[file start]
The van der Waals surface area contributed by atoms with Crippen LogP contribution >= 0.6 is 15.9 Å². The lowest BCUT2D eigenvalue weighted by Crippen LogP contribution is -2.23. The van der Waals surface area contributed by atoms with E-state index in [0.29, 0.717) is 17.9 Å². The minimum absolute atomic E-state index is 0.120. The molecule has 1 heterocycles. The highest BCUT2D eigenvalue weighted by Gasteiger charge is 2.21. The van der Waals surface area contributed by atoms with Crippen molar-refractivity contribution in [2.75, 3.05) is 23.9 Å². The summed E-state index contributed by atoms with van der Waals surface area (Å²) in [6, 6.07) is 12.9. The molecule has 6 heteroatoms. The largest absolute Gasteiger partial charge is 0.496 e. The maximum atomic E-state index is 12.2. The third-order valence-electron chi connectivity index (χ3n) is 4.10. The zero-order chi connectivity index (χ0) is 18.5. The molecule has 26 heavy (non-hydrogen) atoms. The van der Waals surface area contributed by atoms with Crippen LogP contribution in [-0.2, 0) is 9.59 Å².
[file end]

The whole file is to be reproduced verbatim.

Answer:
The van der Waals surface area contributed by atoms with Crippen LogP contribution >= 0.6 is 15.9 Å². The lowest BCUT2D eigenvalue weighted by Crippen LogP contribution is -2.23. The van der Waals surface area contributed by atoms with E-state index in [0.29, 0.717) is 17.9 Å². The minimum absolute atomic E-state index is 0.120. The molecule has 1 heterocycles. The highest BCUT2D eigenvalue weighted by Gasteiger charge is 2.21. The van der Waals surface area contributed by atoms with Crippen molar-refractivity contribution in [2.75, 3.05) is 23.9 Å². The summed E-state index contributed by atoms with van der Waals surface area (Å²) in [6, 6.07) is 12.9. The molecule has 6 heteroatoms. The largest absolute Gasteiger partial charge is 0.496 e. The maximum atomic E-state index is 12.2. The third-order valence-electron chi connectivity index (χ3n) is 4.10. The zero-order chi connectivity index (χ0) is 18.5. The molecule has 26 heavy (non-hydrogen) atoms. The van der Waals surface area contributed by atoms with Crippen LogP contribution in [-0.2, 0) is 9.59 Å².